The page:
Evan. My beautiful Evan. Here in the darkness of this hiding place, I write you these words. Without paper, without pen, I trace these words in my head, along the perimeter of your outline. Watch this sentence travel along the meat of your cheekbone. See my teeth dig into your flesh playfully. Watch these words ball into your hand along with a fistful of bedsheet, which you pull over us to create a tent. I imagine you now, lying across from me, improvising a silly song about the smallness of my ears. Ironically, you sing it half in tune, half out of tune.
“Maybe you’re the one with the small ears,” I suggest, and you scrunch your face in embarrassment. You’re talented at many things, but music isn’t one of them. Sometimes the image of you is clear, right down to the curl of your eyelashes. Sometimes, especially when I’m hungry, I recall the shape of your smile and nothing more. Watch these phrases ink across an imaginary page, a Whisper Letter, folded twice, placed in an envelope and mailed to wherever you may be. I will never forget your name, Evan. And I pray you will never forget mine.
If by some miracle my whispered words reach you, I want you to know that I’m safe on Homewood Street where Liv has hidden me in her basement.
No room in Toronto is ever used in the way it was originally in- tended. That’s what happens in a city always trying to reinvent itself. Like it has an itch it can’t scratch. Like it has a commitment problem. This place was meant to be a cold cellar. A place where, before the invention of refrigeration, the woman of the house would have likely stored things like butter or eggs. That’s why even in the heat of the summer, the heat of this hellish summer, I feel like I’m swimming in the cold breath of ghosts. I’m wearing all the clothes I ran away in. Five layers, which you told me to wear. There is no finding me. At least I hope so.
To ensure that I am hidden, I have set up my bed beside Liv’s furnace. My bed consists of two layers of cardboard boxes cut to fit in the corner of space behind the furnace, and a pile of Liv’s old winter coats, which I use as blankets and a pillow. The idea is, if I need to leave again and in a hurry, what remains behind won’t resemble a hideout for me: a Queer Femme Jamaican Filipino man. Anne Frank, minus the diary.
It is here where I await news, where I hope for your arrival, where I wait for Liv to feed me or to tell me it’s time to run again. I am unsure of exactly how long I have been here, as counting days is its own form of torture. Instead, I understand the passing of time by watching the moon’s cycle from the basement window. Maybe you are doing the same. Lunar crescents have grown fat and then thin across the night sky almost six times. And at the swelling of every moon, Liv has re- plenished my supplies. It is through this same basement window that I have watched a raccoon give birth, pushing those kits out, one at a time, in the space between the spiderweb-stained glass and the corrugated metal framing. I have been here long enough to watch them grow too large for the cubbyhole. Long enough to watch the mama bite the collars of each of her whimpering kits and carry them to the surface of the world, high above me.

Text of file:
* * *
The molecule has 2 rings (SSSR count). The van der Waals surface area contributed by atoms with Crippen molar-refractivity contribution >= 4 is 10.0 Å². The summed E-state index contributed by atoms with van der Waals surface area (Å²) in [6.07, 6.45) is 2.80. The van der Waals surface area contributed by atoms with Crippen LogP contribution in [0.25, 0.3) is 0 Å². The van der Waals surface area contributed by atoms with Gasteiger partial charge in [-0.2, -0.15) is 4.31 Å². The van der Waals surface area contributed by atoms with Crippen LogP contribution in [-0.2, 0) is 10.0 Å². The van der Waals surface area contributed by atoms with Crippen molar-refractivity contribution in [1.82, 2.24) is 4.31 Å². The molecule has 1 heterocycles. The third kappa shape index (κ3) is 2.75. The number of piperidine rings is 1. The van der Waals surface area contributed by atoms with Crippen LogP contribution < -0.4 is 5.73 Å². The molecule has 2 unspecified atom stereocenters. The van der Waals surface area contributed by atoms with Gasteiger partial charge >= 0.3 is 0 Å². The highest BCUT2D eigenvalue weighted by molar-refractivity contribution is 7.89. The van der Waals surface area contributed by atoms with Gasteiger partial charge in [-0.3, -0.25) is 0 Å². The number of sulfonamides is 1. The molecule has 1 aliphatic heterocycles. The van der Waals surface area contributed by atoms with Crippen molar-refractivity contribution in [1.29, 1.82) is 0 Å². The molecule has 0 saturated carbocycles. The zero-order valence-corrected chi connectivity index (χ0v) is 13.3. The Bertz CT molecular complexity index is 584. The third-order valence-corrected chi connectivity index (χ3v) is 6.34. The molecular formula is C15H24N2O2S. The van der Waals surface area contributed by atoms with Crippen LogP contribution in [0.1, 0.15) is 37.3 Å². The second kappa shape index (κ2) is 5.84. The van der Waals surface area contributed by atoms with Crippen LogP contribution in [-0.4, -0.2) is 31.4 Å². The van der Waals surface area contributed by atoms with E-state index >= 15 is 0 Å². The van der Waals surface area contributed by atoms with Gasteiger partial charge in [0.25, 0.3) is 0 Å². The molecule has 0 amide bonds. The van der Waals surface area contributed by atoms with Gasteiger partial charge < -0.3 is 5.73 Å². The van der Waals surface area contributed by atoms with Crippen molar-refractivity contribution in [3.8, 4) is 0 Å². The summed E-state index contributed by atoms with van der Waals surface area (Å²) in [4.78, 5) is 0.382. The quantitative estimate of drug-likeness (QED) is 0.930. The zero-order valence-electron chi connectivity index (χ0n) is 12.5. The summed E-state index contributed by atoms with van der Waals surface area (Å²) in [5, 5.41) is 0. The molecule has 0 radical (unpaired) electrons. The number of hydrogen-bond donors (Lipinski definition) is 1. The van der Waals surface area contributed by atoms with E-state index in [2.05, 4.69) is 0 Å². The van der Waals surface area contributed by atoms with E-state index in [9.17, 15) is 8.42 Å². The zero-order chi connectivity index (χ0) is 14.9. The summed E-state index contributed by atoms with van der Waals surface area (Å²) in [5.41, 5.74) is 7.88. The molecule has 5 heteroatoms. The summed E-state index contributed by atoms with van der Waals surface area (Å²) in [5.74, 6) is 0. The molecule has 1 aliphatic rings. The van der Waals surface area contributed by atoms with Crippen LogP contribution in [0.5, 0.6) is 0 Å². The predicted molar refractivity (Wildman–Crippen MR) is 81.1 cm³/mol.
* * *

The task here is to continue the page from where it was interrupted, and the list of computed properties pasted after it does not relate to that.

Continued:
In the dead of winter, under a waxing fingernail moon, I jogged in place to keep my limbs from feeling wooden and numb. In the spring, when the flooding began once again, I would stand in ankle-deep filthy water. Under a new moon, with flashes of lightning as my only guide in the darkness, I filled buckets with floodwater and passed them to Liv through the hatch to pour down the kitchen drain. Since summer has returned, and the moon is pregnant-round, I am thankful the musty smell of mold has dissipated a bit.
I can see the sky peeking through the opening of the basement window like a half-circle picture-perfect blue. I’m not sure what is better: to look outside the window and long for sunlight or to lie on my dark makeshift bed, close my eyes, and dream of bicycling with you through the city, fast and free.